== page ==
Robert Hogg received an M.S. and a Ph.D. in mathematics from the UI in 1948 and 1950, respectively. He then began a distinguished career as a professor at the UI in 1950, first in the Department of Mathematics and then in the Department of Statistics and Actuarial Science from the time of its inception in 1965 until his retirement in 2001. He was the first chair of Statistics and Actuarial Science and served in that capacity for 19 years. Two of the many textbooks Hogg co-authored have become classroom standards used by thousands of students worldwide. He has been honored for his teaching with awards at the national, state and university level. Hogg also has an exemplary record of service to the UI and to professional organizations in his field, including nearly 40 years of active involvement with the American Statistical Association.

Mark Johnson received an M.A. in communication studies and theatre arts in 1973. He is the award-winning producer of 39 films. He is among Hollywood's most active producers and is recognized throughout the industry as one of the best. Among his films are "Chronicles of Narnia," produced in cooperation with the C.S. Lewis Estate, "The Banger Sisters," "A Little Princess," "Bugsy," "Avalon," "Rain Man," "Good Morning Vietnam," "The Natural" and "Diner." "Rain Man" won four Academy Awards, including Best Picture. "Bugsy" was nominated for 10 Academy Awards and won the Golden Globe for Best Picture.

Scott McCoy earned four degrees from the UI School of Music, a B.M. (1976), an M.A. (1977), an M.F.A. (1983) and a D.M.A. (1987). He went on to teach on the UI faculty for eight years. During that time, he served on numerous committees, performed as a tenor soloist throughout the world and began his extensive research in voice science. In 1997, he began teaching at Westminster Choir College of Rider University, where he is director of the Presser Music Center Voice Laboratory. McCoy built and developed the laboratory and has gone on to serve as a consultant for 13 other institutions wishing to develop similar voice laboratories. His multimedia voice science and pedagogy textbook, "Your Voice: An Inside View," has been adopted by numerous colleges and universities nationwide. McCoy is a founding faculty member in the New York Singing Teachers Association professional development program and has been named president-elect of the National Association of Teachers of Singing, an organization he has served throughout his career.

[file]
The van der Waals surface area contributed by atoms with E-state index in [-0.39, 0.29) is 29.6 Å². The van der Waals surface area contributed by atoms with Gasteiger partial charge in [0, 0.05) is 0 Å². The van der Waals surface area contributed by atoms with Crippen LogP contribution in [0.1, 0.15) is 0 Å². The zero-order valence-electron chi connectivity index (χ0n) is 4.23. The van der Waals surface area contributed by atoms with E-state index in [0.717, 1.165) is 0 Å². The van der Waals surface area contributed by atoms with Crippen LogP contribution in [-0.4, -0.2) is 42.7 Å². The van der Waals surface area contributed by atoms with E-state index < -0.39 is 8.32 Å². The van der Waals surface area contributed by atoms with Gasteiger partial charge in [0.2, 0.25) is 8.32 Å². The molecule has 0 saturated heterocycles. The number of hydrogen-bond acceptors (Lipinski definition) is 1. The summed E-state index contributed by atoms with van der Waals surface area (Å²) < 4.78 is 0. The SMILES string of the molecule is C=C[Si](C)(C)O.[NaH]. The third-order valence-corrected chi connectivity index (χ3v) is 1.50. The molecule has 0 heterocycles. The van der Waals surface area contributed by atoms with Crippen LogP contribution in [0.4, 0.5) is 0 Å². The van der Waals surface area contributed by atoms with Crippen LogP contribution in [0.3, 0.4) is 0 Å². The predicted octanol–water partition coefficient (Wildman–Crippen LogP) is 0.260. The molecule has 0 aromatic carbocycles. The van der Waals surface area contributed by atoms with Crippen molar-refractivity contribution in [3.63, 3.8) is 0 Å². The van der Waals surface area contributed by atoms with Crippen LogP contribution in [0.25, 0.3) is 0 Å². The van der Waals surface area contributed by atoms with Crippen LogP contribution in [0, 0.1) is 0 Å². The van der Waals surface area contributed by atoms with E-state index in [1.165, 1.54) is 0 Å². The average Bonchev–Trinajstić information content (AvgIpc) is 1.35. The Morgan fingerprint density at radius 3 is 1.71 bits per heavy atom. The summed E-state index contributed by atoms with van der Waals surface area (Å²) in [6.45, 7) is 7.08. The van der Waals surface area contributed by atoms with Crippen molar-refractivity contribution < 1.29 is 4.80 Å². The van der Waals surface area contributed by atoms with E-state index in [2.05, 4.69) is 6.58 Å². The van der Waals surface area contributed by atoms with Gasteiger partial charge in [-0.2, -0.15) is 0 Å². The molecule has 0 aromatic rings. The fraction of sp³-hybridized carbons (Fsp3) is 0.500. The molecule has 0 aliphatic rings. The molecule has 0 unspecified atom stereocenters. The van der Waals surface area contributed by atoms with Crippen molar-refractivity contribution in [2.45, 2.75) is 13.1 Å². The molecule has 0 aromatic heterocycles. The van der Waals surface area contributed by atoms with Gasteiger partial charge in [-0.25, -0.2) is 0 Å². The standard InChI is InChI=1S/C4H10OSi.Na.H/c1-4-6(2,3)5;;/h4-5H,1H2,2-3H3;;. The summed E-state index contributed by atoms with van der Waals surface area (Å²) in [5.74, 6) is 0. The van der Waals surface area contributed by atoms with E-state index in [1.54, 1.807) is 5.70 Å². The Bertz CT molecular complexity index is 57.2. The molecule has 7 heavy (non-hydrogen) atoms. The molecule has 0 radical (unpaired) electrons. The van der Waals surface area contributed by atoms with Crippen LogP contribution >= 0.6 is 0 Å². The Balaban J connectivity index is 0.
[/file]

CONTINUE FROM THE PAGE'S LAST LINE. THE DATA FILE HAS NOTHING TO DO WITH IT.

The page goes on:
Clyde Stoltenberg earned his B.A. with highest distinction in classics from the UI in 1969. As a UI student, he won the Lowden Prize in both Greek and Latin, an accomplishment that's as rare now as it was then. Most students excel in one language or the other, but few are proficient to such a high degree in both. Stoltenberg went on to Harvard Law School, and in 1980 joined the faculty at the University of Kansas in business law. He traveled to China and other countries and became an expert in international business law. He was acting co-director of the Center for East Asian Studies at the University of Kansas and became an honorary professor at Nankai University. In 2003, he became professor of business law and international business with a specialty in China and the East at the California State University at Long Beach. Since 1983, he has published or co-published 28 articles on various aspects of international business law and the politics of economics in the East. Stoltenberg is now the Barton Distinguished Chair in International Business and associate director of the Center for International Business Advancement at Wichita State University.

STORY SOURCE: University of Iowa News Services, 300 Plaza Centre One, Suite 371, Iowa City, Iowa 52242-2500

MEDIA CONTACT: Nicole Riehl, University News Services, 319-384-0070, nicole-riehl@uiowa.edu